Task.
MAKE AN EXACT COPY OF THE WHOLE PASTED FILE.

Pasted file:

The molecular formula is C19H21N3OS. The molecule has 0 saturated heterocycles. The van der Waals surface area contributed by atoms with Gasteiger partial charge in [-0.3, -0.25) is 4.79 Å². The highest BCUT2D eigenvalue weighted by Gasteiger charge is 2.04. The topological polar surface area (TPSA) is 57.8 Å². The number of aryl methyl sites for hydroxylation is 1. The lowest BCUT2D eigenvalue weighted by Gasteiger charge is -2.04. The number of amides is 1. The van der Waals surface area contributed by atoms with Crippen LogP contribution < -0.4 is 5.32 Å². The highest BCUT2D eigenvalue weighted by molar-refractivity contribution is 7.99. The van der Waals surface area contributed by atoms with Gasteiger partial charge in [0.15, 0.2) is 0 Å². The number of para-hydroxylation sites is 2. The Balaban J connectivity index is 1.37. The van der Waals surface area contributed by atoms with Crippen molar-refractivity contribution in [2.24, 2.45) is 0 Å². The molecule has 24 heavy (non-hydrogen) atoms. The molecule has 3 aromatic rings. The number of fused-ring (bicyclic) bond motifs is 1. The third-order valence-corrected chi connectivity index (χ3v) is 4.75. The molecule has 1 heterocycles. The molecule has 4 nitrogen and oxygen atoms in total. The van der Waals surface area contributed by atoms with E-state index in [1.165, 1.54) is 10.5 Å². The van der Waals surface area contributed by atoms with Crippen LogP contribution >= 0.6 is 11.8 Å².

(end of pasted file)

The molecular formula is C19H21N3OS. The molecule has 0 saturated heterocycles. The van der Waals surface area contributed by atoms with Gasteiger partial charge in [-0.3, -0.25) is 4.79 Å². The highest BCUT2D eigenvalue weighted by Gasteiger charge is 2.04. The topological polar surface area (TPSA) is 57.8 Å². The number of aryl methyl sites for hydroxylation is 1. The lowest BCUT2D eigenvalue weighted by Gasteiger charge is -2.04. The number of amides is 1. The van der Waals surface area contributed by atoms with Crippen LogP contribution < -0.4 is 5.32 Å². The highest BCUT2D eigenvalue weighted by molar-refractivity contribution is 7.99. The van der Waals surface area contributed by atoms with Gasteiger partial charge in [0.15, 0.2) is 0 Å². The number of para-hydroxylation sites is 2. The Balaban J connectivity index is 1.37. The van der Waals surface area contributed by atoms with Crippen molar-refractivity contribution in [2.24, 2.45) is 0 Å². The molecule has 24 heavy (non-hydrogen) atoms. The molecule has 3 aromatic rings. The number of fused-ring (bicyclic) bond motifs is 1. The third-order valence-corrected chi connectivity index (χ3v) is 4.75. The molecule has 1 heterocycles. The molecule has 4 nitrogen and oxygen atoms in total. The van der Waals surface area contributed by atoms with E-state index in [1.165, 1.54) is 10.5 Å². The van der Waals surface area contributed by atoms with Crippen LogP contribution >= 0.6 is 11.8 Å².